Bulk Chemical Production Process Applied to Graphene

Industrial scale production of graphene could open up application areas

1 min read
Bulk Chemical Production Process Applied to Graphene

When graphene was first reported just six years ago one of the knocks against it was that it was difficult to produce in sufficient quantities to have a significant impact on commercial applications.

But now researchers from Rice University and the Technion-Israel Institute of Technology have developed a new method for producing bulk quantities of graphene.

The researchers work has been published in the Journal Nature Nanotechnology and has demonstrated how the common industrial solvent chlorosulphonic acid can be used on graphite so that individual layers in the graphite peeled away spontaneously.

According to the lead co-author of the Nature article, Matteo Pasquali, Professor of Chemical and Biomolecular Engineering and Chemistry at Rice University, this method produces a very pure material while employing the bulk fluid-processing techniques commonly used by the chemical industry.

The process produced two grams of graphene per liter of acid, which is a result that is about 10 times more concentrated than existing methods. With these concentrated solutions, the researchers were able to make transparent films that were electrically conductive.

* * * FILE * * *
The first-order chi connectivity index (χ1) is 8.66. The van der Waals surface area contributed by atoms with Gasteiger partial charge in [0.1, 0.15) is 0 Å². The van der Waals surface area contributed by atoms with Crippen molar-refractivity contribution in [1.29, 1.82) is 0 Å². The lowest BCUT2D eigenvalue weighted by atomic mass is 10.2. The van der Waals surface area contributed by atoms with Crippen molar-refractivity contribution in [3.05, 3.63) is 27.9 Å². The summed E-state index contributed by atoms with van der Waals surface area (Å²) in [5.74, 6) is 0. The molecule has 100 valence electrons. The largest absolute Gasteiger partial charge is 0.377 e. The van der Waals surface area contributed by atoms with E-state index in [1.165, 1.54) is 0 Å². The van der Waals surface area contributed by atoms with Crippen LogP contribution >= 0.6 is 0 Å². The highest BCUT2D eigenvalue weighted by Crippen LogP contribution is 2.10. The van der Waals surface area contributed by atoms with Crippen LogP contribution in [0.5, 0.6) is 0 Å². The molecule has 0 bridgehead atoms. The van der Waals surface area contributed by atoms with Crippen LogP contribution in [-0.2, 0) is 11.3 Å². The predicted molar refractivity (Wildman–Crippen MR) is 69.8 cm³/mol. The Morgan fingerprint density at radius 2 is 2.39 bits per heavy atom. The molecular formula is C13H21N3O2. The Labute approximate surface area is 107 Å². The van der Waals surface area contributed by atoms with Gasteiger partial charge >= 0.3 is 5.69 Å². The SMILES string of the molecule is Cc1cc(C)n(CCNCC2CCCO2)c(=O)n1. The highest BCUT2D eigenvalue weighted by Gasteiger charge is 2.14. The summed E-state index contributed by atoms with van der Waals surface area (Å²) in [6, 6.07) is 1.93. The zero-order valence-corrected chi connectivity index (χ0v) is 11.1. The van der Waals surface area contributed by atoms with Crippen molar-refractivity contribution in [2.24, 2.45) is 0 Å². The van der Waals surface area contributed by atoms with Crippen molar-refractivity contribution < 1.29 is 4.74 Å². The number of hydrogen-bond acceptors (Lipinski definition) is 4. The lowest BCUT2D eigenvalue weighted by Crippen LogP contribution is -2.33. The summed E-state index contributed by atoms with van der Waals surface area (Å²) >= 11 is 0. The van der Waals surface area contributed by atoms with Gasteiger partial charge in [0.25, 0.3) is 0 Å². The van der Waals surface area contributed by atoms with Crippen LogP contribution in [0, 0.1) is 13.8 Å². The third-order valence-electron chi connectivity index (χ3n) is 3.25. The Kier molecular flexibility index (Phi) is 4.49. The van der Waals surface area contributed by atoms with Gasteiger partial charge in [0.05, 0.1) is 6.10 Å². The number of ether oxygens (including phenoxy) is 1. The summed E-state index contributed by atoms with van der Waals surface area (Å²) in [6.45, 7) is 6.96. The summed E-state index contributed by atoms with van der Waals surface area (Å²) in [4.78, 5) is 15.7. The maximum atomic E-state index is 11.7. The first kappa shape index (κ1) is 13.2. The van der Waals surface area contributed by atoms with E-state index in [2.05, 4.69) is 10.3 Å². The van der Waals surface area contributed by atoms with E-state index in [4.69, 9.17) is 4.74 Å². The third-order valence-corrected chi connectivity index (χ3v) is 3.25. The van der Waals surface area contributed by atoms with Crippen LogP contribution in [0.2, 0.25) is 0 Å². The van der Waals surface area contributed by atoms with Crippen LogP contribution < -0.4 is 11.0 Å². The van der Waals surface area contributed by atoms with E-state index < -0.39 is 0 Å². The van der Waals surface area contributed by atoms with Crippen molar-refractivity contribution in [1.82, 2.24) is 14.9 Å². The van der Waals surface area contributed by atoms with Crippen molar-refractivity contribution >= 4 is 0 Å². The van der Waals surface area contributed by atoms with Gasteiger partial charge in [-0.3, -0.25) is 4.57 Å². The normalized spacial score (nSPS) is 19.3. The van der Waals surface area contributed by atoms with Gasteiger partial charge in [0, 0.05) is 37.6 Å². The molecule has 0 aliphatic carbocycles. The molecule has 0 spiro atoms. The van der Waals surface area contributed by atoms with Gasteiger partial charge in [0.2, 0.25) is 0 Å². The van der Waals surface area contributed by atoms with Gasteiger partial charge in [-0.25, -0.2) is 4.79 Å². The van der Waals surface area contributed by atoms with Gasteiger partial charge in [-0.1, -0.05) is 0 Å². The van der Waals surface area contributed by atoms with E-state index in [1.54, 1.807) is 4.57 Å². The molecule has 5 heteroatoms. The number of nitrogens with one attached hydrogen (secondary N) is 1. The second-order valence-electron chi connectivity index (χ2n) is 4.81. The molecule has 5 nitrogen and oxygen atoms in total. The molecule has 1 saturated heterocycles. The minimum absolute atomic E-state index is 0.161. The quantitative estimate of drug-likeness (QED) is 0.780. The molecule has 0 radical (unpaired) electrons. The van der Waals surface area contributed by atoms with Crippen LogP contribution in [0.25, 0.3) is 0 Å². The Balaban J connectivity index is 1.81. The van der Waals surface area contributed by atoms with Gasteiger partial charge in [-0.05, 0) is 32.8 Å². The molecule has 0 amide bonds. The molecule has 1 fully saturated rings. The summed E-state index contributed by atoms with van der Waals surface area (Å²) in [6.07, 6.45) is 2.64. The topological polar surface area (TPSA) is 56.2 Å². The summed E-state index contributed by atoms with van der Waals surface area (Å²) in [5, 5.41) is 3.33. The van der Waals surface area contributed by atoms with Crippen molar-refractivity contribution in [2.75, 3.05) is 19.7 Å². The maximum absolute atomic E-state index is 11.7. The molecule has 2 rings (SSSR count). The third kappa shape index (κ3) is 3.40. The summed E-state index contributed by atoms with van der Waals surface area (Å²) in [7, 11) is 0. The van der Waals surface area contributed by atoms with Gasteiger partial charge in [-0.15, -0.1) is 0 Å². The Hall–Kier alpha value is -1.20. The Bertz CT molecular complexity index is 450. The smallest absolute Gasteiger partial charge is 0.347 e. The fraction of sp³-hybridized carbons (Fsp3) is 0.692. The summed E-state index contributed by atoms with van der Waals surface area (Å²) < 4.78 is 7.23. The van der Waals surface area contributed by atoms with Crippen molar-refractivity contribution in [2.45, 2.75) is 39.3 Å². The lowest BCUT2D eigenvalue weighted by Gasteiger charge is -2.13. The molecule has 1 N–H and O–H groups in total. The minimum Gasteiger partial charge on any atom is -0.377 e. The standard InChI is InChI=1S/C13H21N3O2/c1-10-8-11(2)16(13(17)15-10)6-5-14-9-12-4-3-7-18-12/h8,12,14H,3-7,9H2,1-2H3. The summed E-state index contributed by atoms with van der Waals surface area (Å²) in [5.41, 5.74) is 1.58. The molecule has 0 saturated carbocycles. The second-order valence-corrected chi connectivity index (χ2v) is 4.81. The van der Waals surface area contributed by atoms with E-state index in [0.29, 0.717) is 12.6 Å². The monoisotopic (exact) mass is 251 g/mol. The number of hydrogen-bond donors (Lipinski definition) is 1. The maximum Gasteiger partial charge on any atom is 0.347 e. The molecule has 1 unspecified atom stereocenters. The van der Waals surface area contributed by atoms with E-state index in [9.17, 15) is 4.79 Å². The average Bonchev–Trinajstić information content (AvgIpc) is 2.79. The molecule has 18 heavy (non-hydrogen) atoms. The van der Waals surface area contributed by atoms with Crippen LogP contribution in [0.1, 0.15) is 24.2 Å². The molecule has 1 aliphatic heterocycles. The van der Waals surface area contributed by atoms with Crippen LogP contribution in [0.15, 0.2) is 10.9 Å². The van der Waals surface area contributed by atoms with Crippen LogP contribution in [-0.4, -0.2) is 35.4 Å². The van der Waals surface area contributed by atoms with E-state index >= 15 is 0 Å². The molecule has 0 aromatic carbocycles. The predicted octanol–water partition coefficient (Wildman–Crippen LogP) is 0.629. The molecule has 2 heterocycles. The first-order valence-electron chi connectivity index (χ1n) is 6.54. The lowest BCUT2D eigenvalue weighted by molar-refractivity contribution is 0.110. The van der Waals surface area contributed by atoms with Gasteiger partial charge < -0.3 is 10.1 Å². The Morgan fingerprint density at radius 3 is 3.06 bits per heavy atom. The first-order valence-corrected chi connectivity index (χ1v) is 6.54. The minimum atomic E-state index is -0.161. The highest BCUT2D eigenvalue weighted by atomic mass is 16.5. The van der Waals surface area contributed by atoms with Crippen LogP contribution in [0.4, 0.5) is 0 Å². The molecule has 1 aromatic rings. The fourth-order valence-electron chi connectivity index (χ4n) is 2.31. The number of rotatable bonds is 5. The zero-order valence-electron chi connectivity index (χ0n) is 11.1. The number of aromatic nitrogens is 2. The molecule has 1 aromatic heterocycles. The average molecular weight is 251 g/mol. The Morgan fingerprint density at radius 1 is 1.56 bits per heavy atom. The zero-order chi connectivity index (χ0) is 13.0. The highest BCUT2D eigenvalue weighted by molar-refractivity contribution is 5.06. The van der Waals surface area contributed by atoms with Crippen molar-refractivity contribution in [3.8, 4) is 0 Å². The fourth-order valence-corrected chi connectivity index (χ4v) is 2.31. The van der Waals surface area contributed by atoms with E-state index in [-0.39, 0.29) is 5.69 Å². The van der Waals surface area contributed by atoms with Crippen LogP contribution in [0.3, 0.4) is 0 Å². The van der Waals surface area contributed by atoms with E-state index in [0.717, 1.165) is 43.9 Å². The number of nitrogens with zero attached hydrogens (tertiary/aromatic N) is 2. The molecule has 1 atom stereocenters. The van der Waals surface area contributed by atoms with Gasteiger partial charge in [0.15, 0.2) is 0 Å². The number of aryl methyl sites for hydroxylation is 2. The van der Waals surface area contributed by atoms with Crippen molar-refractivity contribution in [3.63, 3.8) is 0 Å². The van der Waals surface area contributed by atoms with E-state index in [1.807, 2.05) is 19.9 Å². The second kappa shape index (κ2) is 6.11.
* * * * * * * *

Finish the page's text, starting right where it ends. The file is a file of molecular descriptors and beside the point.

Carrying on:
By improving the production yield for graphene and being able to make transparent films from the results, the researchers see applications brightening for graphene in areas ranging from less expensive touch screens on smart phones to creating fibers that could strengthen composite materials.

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Emily Cooper

Perhaps the most far-reaching technological achievement over the last 50 years has been the steady march toward ever smaller transistors, fitting them more tightly together, and reducing their power consumption. And yet, ever since the two of us started our careers at Intel more than 20 years ago, we’ve been hearing the alarms that the descent into the infinitesimal was about to end. Yet year after year, brilliant new innovations continue to propel the semiconductor industry further.

Along this journey, we engineers had to change the transistor’s architecture as we continued to scale down area and power consumption while boosting performance. The “planar” transistor designs that took us through the last half of the 20th century gave way to 3D fin-shaped devices by the first half of the 2010s. Now, these too have an end date in sight, with a new gate-all-around (GAA) structure rolling into production soon. But we have to look even further ahead because our ability to scale down even this new transistor architecture, which we call RibbonFET, has its limits.

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